Presentation on theme: "Nutrition Unit Test Review. What Makes Us Fat Theory 1: Calories In Calories Out Dr. George Bray: People gain weight when they eat more calories then."— Presentation transcript:
What Makes Us Fat Theory 1: Calories In Calories Out Dr. George Bray: People gain weight when they eat more calories then they burn. Caloric surplus = Weight gain +3500 calories = +1 pound To lose 1 pound, you need to expend 3500 more calories than you consume. Consume 2,000 calories per day. Expend 2,500 calories per day. Caloric deficit: -500 -500 x 7 days = -3,500 = -1 pound Caloric deficit = Weight loss -3500 calories = -1 pound
What Makes Us Fat Theory 2: It’s sugar, stupid! Gary Taubes Eating too much sugar stimulates the the hormone insulin. Increased insulin triggers hunger and causes calories not immediately burned to be stored as fat. Carbohydrates Glucose (sugar) Insulin Fat accumulation.
Protein Functions Tissue building and repair (muscle building). Cell functioning Enzymes are proteins that facilitate biochemical reactions. Often referred to as catalysts. Body functioning Hormones (insulin, oxytocin, somatotropin) Immune function (antibodies) Structural (keratin, collagen, elastin) Energy source
How much protein do you need to build muscle? Recommended Dietary Allowance (RDA) 0.36 grams per pound of bodyweight to avoid deficiency. National Strength and Conditioning Association (NSCA) 0.4-0.6 grams per pound of bodyweight for active people who engage in strength and endurance training Popular belief from fitness community 1 gram per pound of bodyweight 2 grams per pound of bodyweight for weightlifters From our article on Monday 0.5 grams per pound of bodyweight
Incomplete Proteins Lacks one or more essential amino acids By combining foods from two or more incomplete proteins, a complete protein can be made. Usually from plant- derived foods Grains Nuts Beans Seeds Peas Photos courtesy of the USDA
Complementing Proteins Combination Legumes and grains Beans and rice Lentil soup with whole grain bread Falafel and hummus on whole-wheat pita Nuts and grains Peanut butter on whole grain bread (plus banana) Dairy with seeds Yogurt mixed with flax seeds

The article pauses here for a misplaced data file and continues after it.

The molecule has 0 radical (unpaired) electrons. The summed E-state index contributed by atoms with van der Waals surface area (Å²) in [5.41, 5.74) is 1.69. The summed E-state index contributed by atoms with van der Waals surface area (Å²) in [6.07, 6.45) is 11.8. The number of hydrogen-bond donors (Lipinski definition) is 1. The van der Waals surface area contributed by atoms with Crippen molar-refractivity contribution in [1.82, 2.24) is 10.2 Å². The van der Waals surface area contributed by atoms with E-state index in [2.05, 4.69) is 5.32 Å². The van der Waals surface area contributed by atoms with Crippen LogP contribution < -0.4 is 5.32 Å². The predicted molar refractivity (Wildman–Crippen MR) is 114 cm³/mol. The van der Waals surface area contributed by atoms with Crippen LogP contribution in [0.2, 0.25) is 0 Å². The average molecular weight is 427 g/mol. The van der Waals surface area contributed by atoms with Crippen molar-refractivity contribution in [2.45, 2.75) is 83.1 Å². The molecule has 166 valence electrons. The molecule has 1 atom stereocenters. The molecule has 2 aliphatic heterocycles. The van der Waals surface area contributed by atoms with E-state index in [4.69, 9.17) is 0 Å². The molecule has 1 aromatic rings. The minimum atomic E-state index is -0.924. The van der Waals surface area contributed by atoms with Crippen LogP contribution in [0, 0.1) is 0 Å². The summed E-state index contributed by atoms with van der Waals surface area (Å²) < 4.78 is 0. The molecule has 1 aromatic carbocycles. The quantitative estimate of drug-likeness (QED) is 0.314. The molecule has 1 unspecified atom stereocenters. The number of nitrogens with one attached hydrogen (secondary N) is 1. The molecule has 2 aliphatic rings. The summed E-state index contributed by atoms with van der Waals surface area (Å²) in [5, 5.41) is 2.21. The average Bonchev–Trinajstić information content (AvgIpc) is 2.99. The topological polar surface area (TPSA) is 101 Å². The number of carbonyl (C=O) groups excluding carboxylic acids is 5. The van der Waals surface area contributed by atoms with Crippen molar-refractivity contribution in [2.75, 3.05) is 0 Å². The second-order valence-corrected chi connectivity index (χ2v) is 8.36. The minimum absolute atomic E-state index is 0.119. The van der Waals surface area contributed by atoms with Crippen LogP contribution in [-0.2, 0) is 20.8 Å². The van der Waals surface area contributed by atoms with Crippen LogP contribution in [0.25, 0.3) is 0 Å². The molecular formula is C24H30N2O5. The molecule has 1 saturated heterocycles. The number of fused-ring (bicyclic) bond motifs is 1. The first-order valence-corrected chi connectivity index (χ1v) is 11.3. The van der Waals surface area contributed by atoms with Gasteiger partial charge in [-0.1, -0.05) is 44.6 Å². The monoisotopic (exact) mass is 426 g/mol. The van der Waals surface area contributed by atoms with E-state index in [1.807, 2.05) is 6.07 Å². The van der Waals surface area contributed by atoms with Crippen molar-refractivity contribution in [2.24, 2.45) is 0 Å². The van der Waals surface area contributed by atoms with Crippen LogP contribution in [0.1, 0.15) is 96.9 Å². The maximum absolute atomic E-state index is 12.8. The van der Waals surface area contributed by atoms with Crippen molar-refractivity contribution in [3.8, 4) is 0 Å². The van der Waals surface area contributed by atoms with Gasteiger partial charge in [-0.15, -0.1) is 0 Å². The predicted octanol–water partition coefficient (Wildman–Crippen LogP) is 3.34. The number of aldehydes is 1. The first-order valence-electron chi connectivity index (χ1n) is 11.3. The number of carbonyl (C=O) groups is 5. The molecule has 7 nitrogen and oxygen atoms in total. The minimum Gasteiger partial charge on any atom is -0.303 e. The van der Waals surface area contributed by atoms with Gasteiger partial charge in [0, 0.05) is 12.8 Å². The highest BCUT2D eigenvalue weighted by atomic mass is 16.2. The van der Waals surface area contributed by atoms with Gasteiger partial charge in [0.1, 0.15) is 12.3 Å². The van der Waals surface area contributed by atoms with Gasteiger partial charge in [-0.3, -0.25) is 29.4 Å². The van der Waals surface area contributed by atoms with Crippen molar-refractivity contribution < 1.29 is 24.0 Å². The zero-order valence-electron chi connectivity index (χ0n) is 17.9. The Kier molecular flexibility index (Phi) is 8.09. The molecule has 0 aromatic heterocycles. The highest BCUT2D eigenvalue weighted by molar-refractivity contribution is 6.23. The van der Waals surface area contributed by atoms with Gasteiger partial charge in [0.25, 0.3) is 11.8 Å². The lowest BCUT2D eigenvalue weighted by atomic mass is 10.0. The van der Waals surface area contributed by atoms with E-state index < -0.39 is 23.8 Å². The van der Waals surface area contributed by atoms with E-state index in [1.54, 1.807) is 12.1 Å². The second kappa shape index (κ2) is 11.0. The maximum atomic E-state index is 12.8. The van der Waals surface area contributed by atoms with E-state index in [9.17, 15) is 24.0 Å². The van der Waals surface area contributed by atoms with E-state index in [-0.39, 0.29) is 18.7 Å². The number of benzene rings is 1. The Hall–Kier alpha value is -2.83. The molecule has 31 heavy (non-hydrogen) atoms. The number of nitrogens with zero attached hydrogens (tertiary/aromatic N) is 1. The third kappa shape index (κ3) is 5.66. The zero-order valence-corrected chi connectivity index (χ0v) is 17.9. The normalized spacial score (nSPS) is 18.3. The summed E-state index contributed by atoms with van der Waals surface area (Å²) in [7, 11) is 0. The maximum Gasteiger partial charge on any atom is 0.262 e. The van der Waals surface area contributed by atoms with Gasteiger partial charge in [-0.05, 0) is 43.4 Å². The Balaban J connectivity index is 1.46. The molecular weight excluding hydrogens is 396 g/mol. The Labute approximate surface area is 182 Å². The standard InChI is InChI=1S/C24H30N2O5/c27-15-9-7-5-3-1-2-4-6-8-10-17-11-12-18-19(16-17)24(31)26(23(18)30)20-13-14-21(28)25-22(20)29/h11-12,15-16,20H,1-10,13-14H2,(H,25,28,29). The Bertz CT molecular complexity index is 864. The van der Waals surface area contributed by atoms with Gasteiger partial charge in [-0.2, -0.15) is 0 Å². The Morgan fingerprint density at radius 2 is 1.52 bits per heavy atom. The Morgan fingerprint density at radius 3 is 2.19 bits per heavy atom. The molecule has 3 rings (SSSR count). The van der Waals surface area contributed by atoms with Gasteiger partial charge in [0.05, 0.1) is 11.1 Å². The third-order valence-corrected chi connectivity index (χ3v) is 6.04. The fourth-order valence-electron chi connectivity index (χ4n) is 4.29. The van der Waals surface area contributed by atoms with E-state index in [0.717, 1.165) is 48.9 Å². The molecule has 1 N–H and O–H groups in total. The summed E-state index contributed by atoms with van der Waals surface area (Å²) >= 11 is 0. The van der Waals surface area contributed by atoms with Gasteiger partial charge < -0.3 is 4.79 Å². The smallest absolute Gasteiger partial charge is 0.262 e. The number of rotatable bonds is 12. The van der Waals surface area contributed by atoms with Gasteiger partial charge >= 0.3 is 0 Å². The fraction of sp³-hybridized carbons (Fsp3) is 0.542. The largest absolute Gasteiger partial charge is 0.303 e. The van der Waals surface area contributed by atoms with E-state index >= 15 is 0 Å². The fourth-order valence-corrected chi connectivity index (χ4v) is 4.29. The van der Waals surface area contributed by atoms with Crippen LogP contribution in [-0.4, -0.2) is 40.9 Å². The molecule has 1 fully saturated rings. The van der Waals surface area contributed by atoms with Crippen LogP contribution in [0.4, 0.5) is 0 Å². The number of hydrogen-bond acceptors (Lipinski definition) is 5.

Simple vs. Complex Carbohydrates Simple carbohydrates are more readily broken down to form glucose, which is then absorbed by the blood, causing a rise in blood sugar levels. However, complex carbohydrates take a longer time to get converted to glucose, and hence, do not cause a sudden rise in blood sugar levels. This is the reason why one is advised to eat more of complex carbohydrates.
Too Much Simple Carbohydrates If we consume too much of simple carbohydrates, then the excess glucose formed is either converted to glycogen and stored in the liver, or gets converted to fat. This is the reason too much fast food, processed foods, and desserts are bad for you. You should always go for good carbs if you wish to stay healthy and fit.
List of Foods Rich in Complex Carbohydrates Whole-grain products: Brown rice, whole-grain pasta, whole-wheat bread, whole oats, steel cut oatmeal, whole grain barley. Fruits and Vegetables: Yams, sweet potato, kale, spinach, asparagus, apple, zucchini, potato, root vegetables, any fruits. Legumes, nuts, and seeds: Peas, any beans, lentils, peanuts, almonds, cashews, flax seeds, sunflower seeds, walnuts.
Fats “Eating a low-fat diet is the key to losing weight and preventing heart disease.” – Nutritionist and doctors have said for decades. It is a low-fat myth! It’s not the amount of fat you eat, it’s the types of fat you eat that really matter. Bad fats increase bad cholesterol and your risk of heart diseases, while good fats protect your heart and support overall health. Good fats such as omega-3 fats are essential to to physical and emotional health!
Pathway to Heart Disease Bad Fats (Saturated and Trans) Bad Cholesterol (LDL) Plague clogging arteries Heart Disease
Good vs. Bad Cholesterol Good = HDL Protect against heart disease and stroke Bad = LDL Clog arteries What influence your HDL and LDL? Dietary cholesterol (eggs) has modest impact. Biggest influence is type of fats your eat. Monounsaturated fats (olive oil, avocado) raise HDL and lower LDL. Saturated fats (high-fat meats, cheese, lard) raise LDL. Trans fats (junk food) raise LDL and lower HDL.